I am not a writer in the traditional sense of the word. But, with the ever-rising trend of social media, we’re all writers in some way. And yet, I had a hard time sitting down to write this blog post–my first official blog post as an Allee Creative team member. My background is in retail buying and events. I have those industries down! So when Melissa asked me to write this post-conference blog post around content marketing, spinning it in a way that made sense to me from a retail standpoint seemed more up my alley.
Last month as a team, we all headed to Cleveland for Content Marketing World (but I head up the events side of our business, so what the heck was I doing at Content Marketing World?)
I just really wanted to see Cleveland.
All joking aside, in actuality, I really wanted to gain more insight into the content world, and in the process, found a few aha moments. And with my retail twist, here are my key takeaways:
Content marketing is more than social media
It’s webinars, e-newsletters, marketing swag, commercials–the entirety of your whole marketing strategy. This is probably content marketing 101 to most, but such a great reminder as there are many times we think content = social media. Likewise, it’s important to realize that re-purposing content is okay and gives brands the ability to cross promote and spread messaging in multiple ways: blog posts turn into social media posts, which turn into webinars or conference presentations, etc.
Content audit = store inventory
I come from a background in retail and when you work in a store, there is always a need to do periodic inventories (“SKU check!”) so you are aware of the products you have in the store. For brands, content audits are equally important to keep up on what you have out there (not just on your website, but on social media, print, e-mail, swag, etc.). This gives you the opportunity to evaluate and refresh (or re-use). Marcia Riefer Johnston gives a nice overview of why content audits are important. During the conference, it was fascinating to see the similarity of a content audit layout vs. what I’m used to in way of a store inventory spreadsheet.
Pro tip: While conducting a content audit, do not be quick to hit the delete button on your content. Just because it isn’t working doesn’t mean it should be removed. It just need a bit of tweaking or could serve a better purpose on a different channel. Re-evaluate. Re-work. Don’t just delete.
Campaigns = store assortments
As a buyer, I was constantly working on “assortments” or the pieces that make a collection that you see when you shop in a store (think all the various figurines, houses, etc. that you can collect in a set, during the holidays, etc.).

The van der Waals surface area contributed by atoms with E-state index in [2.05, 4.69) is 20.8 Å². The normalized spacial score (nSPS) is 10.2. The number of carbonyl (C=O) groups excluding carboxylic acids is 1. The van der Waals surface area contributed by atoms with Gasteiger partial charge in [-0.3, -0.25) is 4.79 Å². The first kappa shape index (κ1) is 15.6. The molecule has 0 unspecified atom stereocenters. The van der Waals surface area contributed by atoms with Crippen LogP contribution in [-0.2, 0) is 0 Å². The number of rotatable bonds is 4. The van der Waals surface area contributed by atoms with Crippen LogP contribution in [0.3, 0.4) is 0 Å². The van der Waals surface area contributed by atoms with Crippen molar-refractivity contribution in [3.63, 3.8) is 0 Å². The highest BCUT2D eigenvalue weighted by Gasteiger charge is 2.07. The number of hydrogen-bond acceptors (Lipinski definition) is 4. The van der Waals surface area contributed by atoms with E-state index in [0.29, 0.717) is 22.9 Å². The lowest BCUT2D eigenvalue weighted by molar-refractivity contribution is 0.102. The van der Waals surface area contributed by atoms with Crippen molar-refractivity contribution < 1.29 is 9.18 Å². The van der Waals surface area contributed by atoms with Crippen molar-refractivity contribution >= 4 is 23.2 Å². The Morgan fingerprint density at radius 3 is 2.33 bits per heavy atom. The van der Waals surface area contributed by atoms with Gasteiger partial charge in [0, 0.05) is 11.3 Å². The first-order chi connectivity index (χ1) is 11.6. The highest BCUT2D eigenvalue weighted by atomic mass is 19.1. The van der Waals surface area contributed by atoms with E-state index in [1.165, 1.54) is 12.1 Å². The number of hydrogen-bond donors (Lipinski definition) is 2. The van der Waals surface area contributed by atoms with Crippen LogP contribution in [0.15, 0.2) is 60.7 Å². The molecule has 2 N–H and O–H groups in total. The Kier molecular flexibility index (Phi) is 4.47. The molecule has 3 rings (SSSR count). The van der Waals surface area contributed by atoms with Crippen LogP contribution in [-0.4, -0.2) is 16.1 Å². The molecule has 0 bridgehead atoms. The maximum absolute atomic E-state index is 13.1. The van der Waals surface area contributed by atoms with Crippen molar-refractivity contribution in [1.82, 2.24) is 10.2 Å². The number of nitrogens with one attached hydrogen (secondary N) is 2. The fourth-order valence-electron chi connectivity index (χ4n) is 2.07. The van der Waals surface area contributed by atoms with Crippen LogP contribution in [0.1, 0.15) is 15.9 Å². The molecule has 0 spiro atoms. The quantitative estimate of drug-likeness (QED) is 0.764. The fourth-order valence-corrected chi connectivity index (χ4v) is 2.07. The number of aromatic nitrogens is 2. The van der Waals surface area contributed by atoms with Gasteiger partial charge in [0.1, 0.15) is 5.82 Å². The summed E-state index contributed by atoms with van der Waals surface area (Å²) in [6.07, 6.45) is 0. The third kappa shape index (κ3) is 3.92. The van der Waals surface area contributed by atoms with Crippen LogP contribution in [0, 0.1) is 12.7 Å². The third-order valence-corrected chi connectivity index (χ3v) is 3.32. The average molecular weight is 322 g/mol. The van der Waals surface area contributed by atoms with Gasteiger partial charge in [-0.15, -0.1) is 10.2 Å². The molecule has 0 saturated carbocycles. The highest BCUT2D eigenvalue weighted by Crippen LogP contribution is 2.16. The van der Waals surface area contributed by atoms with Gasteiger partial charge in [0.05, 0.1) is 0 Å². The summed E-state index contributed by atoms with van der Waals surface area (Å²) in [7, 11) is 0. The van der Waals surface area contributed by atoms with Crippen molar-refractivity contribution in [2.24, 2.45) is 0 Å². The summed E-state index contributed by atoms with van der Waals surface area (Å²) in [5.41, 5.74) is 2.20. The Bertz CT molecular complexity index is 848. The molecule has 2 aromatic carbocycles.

Marketing campaigns are very similar. Think about it: You have an idea/trend and then think about all the content, channels and ideas that would come together to make that one idea a reality. It could be all of the pieces of a new brand roll-out, or all of the avenues needed to make a new promotion effective.
Competitive analysis = comp shopping
One of my favorite activities as a buyer was comp shopping. We would take a full day to go out to other stores and see what they were doing and how they were selling. As a brand, you need be aware of what your competition is doing, regardless of what industry you are in. Watching your competitors is a great way to figure out what you are doing right and what you are doing wrong. Take notes into what these brands are doing right and what they are doing that you could do better. What can you glean from that information? Use channels such as Twitter, Facebook, LinkedIn and Instagram to keep digital tabs on your competition. Set up Google Alerts. Visit them on-site. Follow their blogs. Sign up for their e-newsletters. Order their products. Better competitive analysis = more effective marketing campaigns and strategies. For more ideas, check out this blog post for 3 online tools to use to keep tabs on your competition online.
Marketing does not stop with your plan…
Or your sales team, or your content. Just because you have “completed” your marketing plan, your job is far from over. Content marketing is a concept that encompasses many parts of the business and requires an effective distribution strategy just as much as the planning and the people to execute said plan. And once you land those customers, what is your next step? What comes after the marketing campaign? Think of your content marketing strategies as a full-circle event; one that includes everyone on the team (and many times, in the company).
I came back from Content Marketing World on a high. My head is still spinning from everything that I learned about marketing, but in a good way. What can I take from this event and apply to our business, to our clients’ needs? And, in my role that focuses heavily in the event space, it was a week that also confirmed what I already knew: events and marketing go hand-in-hand. In order to have a great event, you must have great marketing tools behind it. For brands, whether you are planning an event, kicking off a product launch or moving into a new services offering, coordinating your content marketing efforts will all team members will make it that much more effective. Need help? Give me a shout…I know a girl 🙂